NASA Plans Earth Day Celebration
Earth Day is this Wednesday and the National Aeronautics and Space Administration (known NASA to most) plans to celebrate by inviting members of the public to visit one of its facilities to take part in activities aimed at spreading awareness about the space agency's efforts to protect the planet.
At first glance, NASA seems quite wasteful. The agency has been criticized by some for its use of resources – do we really need to use all the fuel to send men and women in space to conduct those experiments when, perhaps, they could be performed equally well by robots in controlled settings on the earth? However, the truth is that NASA has actually done a lot to improve life on this planet.
NASA has been around for just over 50 years, and it has accomplished a lot more than most people realize in that time. In addition to sending a man to the moon, launching countless satellites, building the International Space Station and all the other stuff that we see on TV, NASA's research and development has been the source of countless advances in science and technology. For instance, did you know that we have NASA to thank for the following things:
- Solar energy. NASA's scientists are responsible for much of the research that has been done with regards to this alternative energy source.
- Accurate mapping. Google Earth wouldn't be possible without satellites.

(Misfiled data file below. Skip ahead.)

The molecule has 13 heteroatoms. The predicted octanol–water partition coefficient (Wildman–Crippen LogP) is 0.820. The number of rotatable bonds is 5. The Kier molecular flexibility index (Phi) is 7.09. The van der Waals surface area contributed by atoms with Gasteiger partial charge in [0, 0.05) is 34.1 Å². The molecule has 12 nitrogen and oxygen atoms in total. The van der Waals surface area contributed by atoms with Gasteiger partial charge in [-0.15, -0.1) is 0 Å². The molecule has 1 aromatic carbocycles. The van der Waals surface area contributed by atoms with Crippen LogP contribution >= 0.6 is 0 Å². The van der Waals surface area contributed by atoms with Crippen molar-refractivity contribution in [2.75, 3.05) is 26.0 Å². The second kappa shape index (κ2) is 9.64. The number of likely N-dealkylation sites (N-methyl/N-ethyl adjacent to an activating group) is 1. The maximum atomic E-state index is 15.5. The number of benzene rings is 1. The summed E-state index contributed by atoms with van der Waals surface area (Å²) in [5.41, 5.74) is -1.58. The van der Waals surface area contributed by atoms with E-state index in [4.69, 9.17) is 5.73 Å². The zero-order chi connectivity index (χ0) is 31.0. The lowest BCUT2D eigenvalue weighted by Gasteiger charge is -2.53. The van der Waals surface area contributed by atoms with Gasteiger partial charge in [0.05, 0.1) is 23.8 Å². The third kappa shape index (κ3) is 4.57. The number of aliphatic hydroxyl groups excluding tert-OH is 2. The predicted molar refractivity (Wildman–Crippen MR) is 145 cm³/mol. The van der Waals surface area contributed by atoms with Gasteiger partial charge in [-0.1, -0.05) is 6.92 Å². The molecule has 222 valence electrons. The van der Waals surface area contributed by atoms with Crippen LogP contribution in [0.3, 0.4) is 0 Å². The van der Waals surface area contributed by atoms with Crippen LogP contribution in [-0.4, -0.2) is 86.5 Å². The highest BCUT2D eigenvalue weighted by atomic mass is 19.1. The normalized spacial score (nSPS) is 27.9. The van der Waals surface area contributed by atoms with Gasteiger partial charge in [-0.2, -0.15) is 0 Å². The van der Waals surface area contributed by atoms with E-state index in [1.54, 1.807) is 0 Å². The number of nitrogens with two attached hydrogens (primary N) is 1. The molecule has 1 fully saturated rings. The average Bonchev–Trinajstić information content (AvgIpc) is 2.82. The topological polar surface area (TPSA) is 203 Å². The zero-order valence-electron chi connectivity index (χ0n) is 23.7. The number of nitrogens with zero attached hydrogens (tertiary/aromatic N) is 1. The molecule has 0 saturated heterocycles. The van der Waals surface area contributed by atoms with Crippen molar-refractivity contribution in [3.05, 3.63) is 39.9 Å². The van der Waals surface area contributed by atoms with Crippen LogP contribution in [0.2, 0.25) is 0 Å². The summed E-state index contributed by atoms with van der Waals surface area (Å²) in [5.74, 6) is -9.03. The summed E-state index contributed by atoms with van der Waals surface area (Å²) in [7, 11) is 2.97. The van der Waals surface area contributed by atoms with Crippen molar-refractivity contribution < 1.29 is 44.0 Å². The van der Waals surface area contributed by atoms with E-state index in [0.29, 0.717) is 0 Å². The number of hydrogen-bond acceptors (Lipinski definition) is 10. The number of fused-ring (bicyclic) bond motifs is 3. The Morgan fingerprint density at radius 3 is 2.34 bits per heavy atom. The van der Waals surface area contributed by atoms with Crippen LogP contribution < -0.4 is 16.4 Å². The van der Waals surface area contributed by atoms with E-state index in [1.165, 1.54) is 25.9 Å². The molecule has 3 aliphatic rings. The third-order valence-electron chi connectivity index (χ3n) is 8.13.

- Water filters. Do you love your Brita filter? If so, you have NASA to thank. NASA didn't invent water filtering, but the agency discovered a better way to do it.
- Functioning artificial limbs. NASA's research into space robotics has led to tremendous advancements in what prosthetic limbs can do (and what they will be able to do in the future).
- Better road safety. NASA discovered that cutting grooves in concrete landing strips decreased the chances of the space shuttle crashing. This technique is now used on roads throughout the US and has greatly decreased the likelihood of traffic accidents.
- And a whole lot more.
NASA also played a key role in inspiring the environmental movement of the late 1960s and 1970s. The "Earthrise" photograph taken by astronaut William Anders during the Apollo 8 mission in 1968 is considered by many to be the most important environmental image ever. It's the first photograph of the earth taken from deep space and, for many, it fuelled a realization of just how vulnerable the earth is.
Interestingly, the astronauts' mission schedule didn't include taking a picture of the earth, but they simply couldn't resist the opportunity. They scrambled to find color film in time to snap the photo.